Posted on | March 16, 2017 | No Comments
There are two performances taking place in this video. The first is from the dub poet Jean Binta Breeze, recited towards the tiny black hole of the camera lens, constructed from many separate takes. The second performance is from the market itself.
Breeze adopts the persona of a Caribbean take on Chaucer’s Wife of Bath. In the words of Tom Waits, she’s been married so much she’s got rice marks all over her face. The viewer that she pictures on the other side of the lens must be a relative stranger (otherwise they would know about her many marriages). At the same time, she is comfortable enough around this stranger to freely express her sexuality. The poem is funny and provocative.
Brixton Market, filmed in 2006, bustles about her. At one moment, she clasps her bosom and exclaims “What I do with my body is my own business!” – causing a woman to stop in her tracks and glare back in disbelief. Kids, kept close to their mothers’ sides, can’t help but to look back and smile. A bare chested gentleman double takes with genuine puzzlement at what is going on.
Others see her as a momentary obstacle – a young man with a bag over his shoulder storms past, clipping the poet’s elbow. Breeze shrugs it off without missing a beat. Most continue among their day to day affairs. Over the years, the market has seen far more perverse and boisterous public outbursts than this. If anything it is not Breeze’s performance that draws the odd glare, but the presence of the camera that she confides with.
In Live Poetry, An Integrated Approach to Poetry in Performance (a book that heavily informs my attitudes and teaching), Julia Novak defines this kind of setting as a borrowed space. A borrowed space is simply a setting that normally has another function, distinct from poetry performances. It could be a football pitch, an oil rig, a cave or a call centre.
There is something about the Brixton Market of ten years ago that makes me think that, as a space, it could not be borrowed. It was never a surprise back then to see someone singing, dancing, ranting or telling everybody that they were going to hell. Energy never stayed pent up for very long.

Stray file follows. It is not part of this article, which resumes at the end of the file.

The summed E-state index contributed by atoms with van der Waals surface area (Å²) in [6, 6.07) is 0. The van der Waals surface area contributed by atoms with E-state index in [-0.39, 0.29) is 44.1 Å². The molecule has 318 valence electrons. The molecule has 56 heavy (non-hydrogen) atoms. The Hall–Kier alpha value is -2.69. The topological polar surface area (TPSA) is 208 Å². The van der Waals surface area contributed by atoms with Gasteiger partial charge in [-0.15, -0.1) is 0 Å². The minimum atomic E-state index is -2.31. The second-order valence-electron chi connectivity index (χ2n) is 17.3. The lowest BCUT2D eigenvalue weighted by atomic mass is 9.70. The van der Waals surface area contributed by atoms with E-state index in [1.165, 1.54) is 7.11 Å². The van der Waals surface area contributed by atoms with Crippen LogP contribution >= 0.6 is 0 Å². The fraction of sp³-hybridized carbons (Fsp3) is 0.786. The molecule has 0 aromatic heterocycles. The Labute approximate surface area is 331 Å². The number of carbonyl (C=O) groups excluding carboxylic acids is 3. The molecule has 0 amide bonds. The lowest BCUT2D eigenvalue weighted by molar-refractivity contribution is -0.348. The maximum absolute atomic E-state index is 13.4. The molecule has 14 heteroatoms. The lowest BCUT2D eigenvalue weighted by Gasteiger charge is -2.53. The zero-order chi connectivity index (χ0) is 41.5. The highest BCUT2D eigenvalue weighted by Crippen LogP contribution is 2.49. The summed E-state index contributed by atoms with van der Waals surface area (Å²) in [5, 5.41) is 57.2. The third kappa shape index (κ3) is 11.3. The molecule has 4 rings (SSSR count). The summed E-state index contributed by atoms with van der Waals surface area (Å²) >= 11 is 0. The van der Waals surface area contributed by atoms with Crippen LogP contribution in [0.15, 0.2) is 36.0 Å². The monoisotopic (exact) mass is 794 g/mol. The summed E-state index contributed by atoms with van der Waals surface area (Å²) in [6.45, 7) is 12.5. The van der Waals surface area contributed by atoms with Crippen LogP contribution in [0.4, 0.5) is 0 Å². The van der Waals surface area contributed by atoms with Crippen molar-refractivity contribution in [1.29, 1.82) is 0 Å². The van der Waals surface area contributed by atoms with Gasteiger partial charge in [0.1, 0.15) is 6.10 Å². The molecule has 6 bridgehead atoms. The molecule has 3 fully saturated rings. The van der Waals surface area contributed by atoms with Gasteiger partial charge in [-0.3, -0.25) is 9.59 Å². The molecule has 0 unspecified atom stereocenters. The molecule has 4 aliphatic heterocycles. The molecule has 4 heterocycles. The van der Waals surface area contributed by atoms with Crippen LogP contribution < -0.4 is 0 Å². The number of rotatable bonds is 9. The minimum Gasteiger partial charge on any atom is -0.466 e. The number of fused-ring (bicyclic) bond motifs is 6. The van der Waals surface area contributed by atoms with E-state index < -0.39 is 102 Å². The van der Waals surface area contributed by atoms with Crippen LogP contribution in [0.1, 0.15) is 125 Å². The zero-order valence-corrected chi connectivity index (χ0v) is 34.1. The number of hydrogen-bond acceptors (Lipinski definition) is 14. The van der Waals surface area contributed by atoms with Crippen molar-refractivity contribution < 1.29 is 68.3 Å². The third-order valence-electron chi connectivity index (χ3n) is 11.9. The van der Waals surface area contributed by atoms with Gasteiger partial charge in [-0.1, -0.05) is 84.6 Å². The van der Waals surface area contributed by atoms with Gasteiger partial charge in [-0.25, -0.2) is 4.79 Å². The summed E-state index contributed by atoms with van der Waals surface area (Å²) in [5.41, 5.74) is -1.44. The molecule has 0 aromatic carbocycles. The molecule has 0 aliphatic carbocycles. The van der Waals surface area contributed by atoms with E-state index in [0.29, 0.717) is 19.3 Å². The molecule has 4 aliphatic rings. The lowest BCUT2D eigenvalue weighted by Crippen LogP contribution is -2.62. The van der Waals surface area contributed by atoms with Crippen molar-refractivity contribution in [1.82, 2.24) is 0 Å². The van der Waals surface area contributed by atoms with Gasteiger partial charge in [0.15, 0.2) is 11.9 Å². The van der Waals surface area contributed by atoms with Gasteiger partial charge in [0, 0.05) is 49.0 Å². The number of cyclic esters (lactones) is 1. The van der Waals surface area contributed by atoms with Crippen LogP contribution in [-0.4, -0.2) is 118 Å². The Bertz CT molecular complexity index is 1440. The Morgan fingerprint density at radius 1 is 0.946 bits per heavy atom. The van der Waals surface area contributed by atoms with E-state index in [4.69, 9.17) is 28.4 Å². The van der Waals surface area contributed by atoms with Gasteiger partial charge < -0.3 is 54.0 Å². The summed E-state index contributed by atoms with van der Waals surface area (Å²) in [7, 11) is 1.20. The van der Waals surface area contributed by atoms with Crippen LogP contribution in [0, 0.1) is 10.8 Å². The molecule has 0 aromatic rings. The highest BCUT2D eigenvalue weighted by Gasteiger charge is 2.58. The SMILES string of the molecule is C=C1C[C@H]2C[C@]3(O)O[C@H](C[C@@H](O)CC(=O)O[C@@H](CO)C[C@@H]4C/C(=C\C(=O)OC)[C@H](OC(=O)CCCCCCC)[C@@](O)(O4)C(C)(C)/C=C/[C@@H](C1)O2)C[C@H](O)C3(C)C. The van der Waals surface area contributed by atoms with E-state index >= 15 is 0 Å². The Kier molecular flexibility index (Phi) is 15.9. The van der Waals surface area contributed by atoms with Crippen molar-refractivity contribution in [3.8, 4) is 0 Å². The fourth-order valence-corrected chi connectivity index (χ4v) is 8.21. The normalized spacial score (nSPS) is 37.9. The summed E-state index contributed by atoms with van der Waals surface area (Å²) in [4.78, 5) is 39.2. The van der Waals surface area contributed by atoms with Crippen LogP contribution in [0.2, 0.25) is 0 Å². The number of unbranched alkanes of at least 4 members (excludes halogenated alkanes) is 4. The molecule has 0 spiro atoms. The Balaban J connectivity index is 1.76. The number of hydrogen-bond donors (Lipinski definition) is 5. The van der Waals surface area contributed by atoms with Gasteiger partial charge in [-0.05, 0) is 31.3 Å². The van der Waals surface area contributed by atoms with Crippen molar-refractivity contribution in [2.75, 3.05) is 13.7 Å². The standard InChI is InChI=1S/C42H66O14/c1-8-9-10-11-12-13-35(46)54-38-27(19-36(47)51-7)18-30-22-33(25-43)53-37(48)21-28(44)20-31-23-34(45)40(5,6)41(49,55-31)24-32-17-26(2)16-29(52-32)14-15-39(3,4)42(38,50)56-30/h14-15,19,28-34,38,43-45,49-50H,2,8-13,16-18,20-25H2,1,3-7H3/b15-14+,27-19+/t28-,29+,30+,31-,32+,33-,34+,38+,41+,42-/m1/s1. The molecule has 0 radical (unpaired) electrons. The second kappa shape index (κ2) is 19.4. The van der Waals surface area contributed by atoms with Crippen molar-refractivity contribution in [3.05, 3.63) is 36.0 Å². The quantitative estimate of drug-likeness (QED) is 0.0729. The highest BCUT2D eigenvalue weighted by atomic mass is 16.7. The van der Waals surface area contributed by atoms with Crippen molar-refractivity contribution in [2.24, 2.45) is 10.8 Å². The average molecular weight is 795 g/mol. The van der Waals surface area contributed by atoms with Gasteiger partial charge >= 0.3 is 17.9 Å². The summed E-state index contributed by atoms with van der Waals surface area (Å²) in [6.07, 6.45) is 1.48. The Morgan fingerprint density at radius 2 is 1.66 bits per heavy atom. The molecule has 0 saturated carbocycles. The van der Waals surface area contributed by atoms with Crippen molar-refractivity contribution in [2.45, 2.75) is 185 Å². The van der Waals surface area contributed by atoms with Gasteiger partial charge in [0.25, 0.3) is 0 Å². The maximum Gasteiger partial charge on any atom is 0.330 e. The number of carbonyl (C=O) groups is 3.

The tension between the market itself and Breeze’s performance is due to her not sharing her energy with the space. She is sharing it with us and all the other viewers distributed across space and time. From our vantage point, the market is the backdrop that frames Breeze’s generous and brave performance. From the vantage point of the market, she is sharing her energy with the camera and the camera is a gateway to countless outsiders. Perhaps this disconnect is intensified because Breeze’s dialect is one of the most recognisable of the many languages that were spoken at the market at the time.
Most performers would get the jitters performing in any kind of borrowed space but Breeze shines. We only get a sense of nerves at the end when she lets out a laugh that seems to exclaim “What the f*** did I just do?”
Today, Brixton market, at least one side of it, has become a haven for gentrifiers. As the old cash and carries and old school butchers and fishmongers were priced out by rising market rents; single origin coffee bars, organic delis, even champagne and cheese emporiums have coloured the area affluent and much, much whiter.
So goes the dialectic of displacement – rough becomes edgy, edgy becomes vibrant, vibrant becomes desirable.
Maybe the time is ripe for someone to call Jean Binta Breeze’s agent and get her back down to recite this poem amongst the hipsters, yummy mummies and creative freelancers?
Would their mouths gape open? Would they remain as aloof as they normally are to the old locals? Would they call the Police? Or would they raise up their phone camera – a clutch of little black holes peering blankly and blamelessly at each other?
This is the latest in an ongoing series of posts that work towards a criticism of the Spoken Word. I will be looking at all forms of Spoken Word — not just poetry readings and spoken word/poetry performances but stand up comedy, confessional monologues, academic lectures, speeches, wrestling promos and any other act of public speech that rings my bell. All posts will appear under the Toward a Criticism of the Spoken Word category. Click to see if new posts have been added and for any you may have missed.